With the continuing rain, it’s too muddy to drive in to shift my cows to a new paddock, so once again, I’m ‘hoofing’ it across the previously ploughed ground to their paddock. Today, as I walked across the muddy ragweed and cocklebur infested paddock, I spotted something very white and roundish on the ground. Nothing to do when finding something so unusual, but to stoop and pick it up. Alas, nothing but a broken piece of porcelain, which – guessing – was once a drawer pull or door handle. Not one to just toss away such treasure/trash, I contemplated about the story it could tell. Possible, if my Grandma Falconer was still alive, this little bit would bring memories – good or bad – we’ll never know. I found it just back of where the old house, yard, hen house, and cellar once held sway on the Bowyer Farm at which Grandpa and Grandma ‘went to housekeeping’ back in 1940.
I trekked on down to the little creek (crick, as we say) and washed it off a bit, but carried it to the cows, shifted the cows, and brought it back. As I passed where the old homestead once stood, I imagined my dad and his younger brother dashing out the door to catch up with their papa on his way to milking cows, with momma hollering out ‘DON’T….. slam the door” as the screen door bangs shut behind the two boys. Momma sighs…
Of course, I don’t know that any of that happened, but grandmas, grandpas, moms, dads, and children are much the same – we say the same things to each generation – some of it sticks and is good and sometimes it seems they/we hear nothing. And, sadly, too many times now, there is no mom or dad to instruct their children not to slam the door.
Previous entries have referred to the Bowyer Farm in regards to the management or, mismanagement, i’ve allowed on the property. Though i am no longer leasing it out and have begun low input, high animal impact to bring it to better production than before (the goal was to reduce the amount of toxic endophyte fescue and i believe that will be accomplished but it could have been done with much less invasive practices i have since learnt), it will take years.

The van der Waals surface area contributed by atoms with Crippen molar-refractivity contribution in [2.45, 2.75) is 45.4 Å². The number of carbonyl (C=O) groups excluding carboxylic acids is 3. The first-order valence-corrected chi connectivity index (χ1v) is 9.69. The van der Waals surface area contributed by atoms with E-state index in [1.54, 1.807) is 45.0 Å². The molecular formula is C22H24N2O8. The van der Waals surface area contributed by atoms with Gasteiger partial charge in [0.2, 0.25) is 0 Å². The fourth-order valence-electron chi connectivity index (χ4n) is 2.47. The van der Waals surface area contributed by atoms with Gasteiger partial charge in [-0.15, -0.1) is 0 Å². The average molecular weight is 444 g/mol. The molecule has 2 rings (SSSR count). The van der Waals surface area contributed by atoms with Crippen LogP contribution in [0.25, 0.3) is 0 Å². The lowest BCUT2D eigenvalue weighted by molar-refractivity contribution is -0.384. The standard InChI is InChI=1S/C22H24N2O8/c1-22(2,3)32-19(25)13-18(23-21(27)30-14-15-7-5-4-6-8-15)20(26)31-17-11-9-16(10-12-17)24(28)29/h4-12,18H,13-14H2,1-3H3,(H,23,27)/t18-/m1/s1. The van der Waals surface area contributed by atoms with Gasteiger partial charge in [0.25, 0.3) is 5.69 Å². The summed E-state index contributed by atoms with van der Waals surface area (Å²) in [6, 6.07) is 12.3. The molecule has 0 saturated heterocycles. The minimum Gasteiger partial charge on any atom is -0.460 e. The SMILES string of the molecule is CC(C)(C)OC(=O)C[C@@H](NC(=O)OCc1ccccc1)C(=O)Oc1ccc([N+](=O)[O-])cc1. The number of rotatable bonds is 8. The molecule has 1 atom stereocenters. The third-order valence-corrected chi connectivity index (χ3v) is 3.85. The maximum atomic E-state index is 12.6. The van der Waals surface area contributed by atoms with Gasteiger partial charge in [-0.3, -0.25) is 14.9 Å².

This entry, however, is to report some history and memories i have put together. It is interesting to me that the bulk of the farm (the exception was those 10 acres which exchanged hands at extremely high price – this is a mystery to me) has stayed in my family since January 29, 1878 to my 3rd great grandparents.
History of Bowyer Farm, Linn County, Missouri
US granted to State of Missouri – June 10, 1852
State of Missouri patented to Hannibal & St Joseph Railroad Co – Sep 20, 1852
Hannibal & St Joseph Railroad to Spencer P Bowyer and wife Sarah A January 29, 1878 for $656.08 (82.01 acres) $8.00/acre
Spencer P and Sarah A Bowyer family to Walter M Bowyer, Sep 1, 1898 for 72 acres $1575 ($21.88/acre)
Spencer P and Sarah A Bowyer to Price Bowyer, Nov 27,1899 for $5440 for 10 acres ($544/acre)
Price Bowyer and his wife, Malinda Bowyer to Lester Phillips and his wife Floy Phillips Mar 27, 1908. $3000 for 10 acres ($300/acre)
Lester Phillips and his wife, Floy Phillips to Dallas A Falconer Oct 26, 1914. 10 acres for $4500 ($450/acre)
Dallas A Falconer to Walter M Bowyer Dec 21, 1914. Ten acres for $900
Walter M Bowyer and Edna, his wife, to Dallas Falconer and Hermia (Bowyer) Falconer, his wife, on Jul 18, 1940. 82 acres for $4000. ($49/acre)
Dallas and Hermia to their son, Virgil Lee Falconer and his wife Virginia Pulliam
June 13, 1946 the east half of the northeast quarter (82 acres +/-) for $4000 ($49/acre)